Politics vs. Science: What Drives Opening Decisions in the United States?

The New York Times published a map of the United States that shows which states are opening up today on May 1.

I coded these political decisions on a 1 = shut down or restricted to 3 = partial reopening scale and examined numerous predictor variables that might drive the decision to ease restrictions.

Some predictor variables reflect scientific recommendations such as the rate of testing or the number of deaths or urbanization. Others reflect political and economic factors such as the percentage of Trump supporters in the 2016 election.

The two significant predictors were the number of deaths adjusted for population (on a log-scale) and support for Trump in the 2016 election. The amount of testing that is being carried out in different states was not a predictor.

Another model showed that states that have not been affected by Covid-19 are more likely to open. These are states where the population is more religious, White, and rural.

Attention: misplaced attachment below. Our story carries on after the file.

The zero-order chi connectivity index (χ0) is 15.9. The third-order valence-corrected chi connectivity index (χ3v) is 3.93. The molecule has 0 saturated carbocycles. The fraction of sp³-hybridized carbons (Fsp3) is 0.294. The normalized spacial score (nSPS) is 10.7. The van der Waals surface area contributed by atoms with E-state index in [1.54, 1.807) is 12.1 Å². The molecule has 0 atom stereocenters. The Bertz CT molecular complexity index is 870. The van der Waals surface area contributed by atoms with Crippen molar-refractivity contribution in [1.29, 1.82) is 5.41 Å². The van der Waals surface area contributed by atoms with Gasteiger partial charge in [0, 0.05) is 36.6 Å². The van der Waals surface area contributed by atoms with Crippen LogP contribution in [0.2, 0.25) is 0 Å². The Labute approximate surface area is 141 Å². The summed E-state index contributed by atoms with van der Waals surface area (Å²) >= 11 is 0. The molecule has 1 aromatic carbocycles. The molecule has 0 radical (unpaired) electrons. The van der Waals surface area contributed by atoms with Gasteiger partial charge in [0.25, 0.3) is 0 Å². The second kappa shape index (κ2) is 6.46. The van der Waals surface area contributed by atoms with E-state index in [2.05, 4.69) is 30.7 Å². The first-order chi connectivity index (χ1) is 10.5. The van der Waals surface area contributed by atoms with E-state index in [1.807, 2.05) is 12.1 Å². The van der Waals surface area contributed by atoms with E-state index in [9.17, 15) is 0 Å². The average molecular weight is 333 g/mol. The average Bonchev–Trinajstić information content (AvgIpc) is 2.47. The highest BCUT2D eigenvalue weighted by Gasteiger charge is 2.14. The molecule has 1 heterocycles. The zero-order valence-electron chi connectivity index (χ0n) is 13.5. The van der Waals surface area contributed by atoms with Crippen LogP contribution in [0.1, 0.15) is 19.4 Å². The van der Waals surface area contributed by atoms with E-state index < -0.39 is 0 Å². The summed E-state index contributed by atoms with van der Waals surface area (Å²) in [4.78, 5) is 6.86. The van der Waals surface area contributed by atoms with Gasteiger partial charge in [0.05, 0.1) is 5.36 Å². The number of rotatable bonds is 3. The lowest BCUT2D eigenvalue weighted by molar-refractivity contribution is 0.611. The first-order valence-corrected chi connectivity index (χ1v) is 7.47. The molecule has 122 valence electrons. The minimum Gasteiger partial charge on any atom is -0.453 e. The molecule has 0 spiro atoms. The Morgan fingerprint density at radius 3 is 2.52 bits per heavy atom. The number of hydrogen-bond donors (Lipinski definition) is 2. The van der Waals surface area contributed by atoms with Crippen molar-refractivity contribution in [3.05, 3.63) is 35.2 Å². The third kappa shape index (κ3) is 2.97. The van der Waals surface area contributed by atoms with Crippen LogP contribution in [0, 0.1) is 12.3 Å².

It was not possible to decide which of these variables are driving the effect because predictor variables are too highly correlated. This simply shows the big divide between “red”, rural, religious states and “blue,” agnostic, and urban states.

A bigger problem than differences between states are probably differences within states between urban centers and rural areas, where a single state-wide policy is unlikely to fit the needs of urban and rural populations. A big concern remains that decisions about opening are not related to testing, suggesting that some states who are opening do not have sufficient testing to detect new cases that may start a new epidemic.

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